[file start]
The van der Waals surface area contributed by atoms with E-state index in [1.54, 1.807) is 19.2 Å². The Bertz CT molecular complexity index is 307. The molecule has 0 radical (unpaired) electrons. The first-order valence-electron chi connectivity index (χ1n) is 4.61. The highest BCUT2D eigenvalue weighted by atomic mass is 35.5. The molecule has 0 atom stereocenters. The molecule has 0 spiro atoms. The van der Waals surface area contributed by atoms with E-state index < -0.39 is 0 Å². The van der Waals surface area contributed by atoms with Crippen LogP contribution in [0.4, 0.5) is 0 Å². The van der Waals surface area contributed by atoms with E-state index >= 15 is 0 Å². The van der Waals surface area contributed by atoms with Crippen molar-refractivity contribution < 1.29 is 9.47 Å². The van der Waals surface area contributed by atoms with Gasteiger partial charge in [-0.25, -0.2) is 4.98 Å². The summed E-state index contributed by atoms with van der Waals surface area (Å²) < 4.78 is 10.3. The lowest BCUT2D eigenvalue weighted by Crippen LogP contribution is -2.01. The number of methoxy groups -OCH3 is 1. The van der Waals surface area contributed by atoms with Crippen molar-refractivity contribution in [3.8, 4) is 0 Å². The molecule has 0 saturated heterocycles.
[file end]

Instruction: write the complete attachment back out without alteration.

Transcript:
The van der Waals surface area contributed by atoms with E-state index in [1.54, 1.807) is 19.2 Å². The Bertz CT molecular complexity index is 307. The molecule has 0 radical (unpaired) electrons. The first-order valence-electron chi connectivity index (χ1n) is 4.61. The highest BCUT2D eigenvalue weighted by atomic mass is 35.5. The molecule has 0 atom stereocenters. The molecule has 0 spiro atoms. The van der Waals surface area contributed by atoms with E-state index < -0.39 is 0 Å². The van der Waals surface area contributed by atoms with Crippen LogP contribution in [0.4, 0.5) is 0 Å². The van der Waals surface area contributed by atoms with E-state index >= 15 is 0 Å². The van der Waals surface area contributed by atoms with Crippen molar-refractivity contribution < 1.29 is 9.47 Å². The van der Waals surface area contributed by atoms with Gasteiger partial charge in [-0.25, -0.2) is 4.98 Å². The summed E-state index contributed by atoms with van der Waals surface area (Å²) < 4.78 is 10.3. The lowest BCUT2D eigenvalue weighted by Crippen LogP contribution is -2.01. The number of methoxy groups -OCH3 is 1. The van der Waals surface area contributed by atoms with Crippen molar-refractivity contribution in [3.8, 4) is 0 Å². The molecule has 0 saturated heterocycles.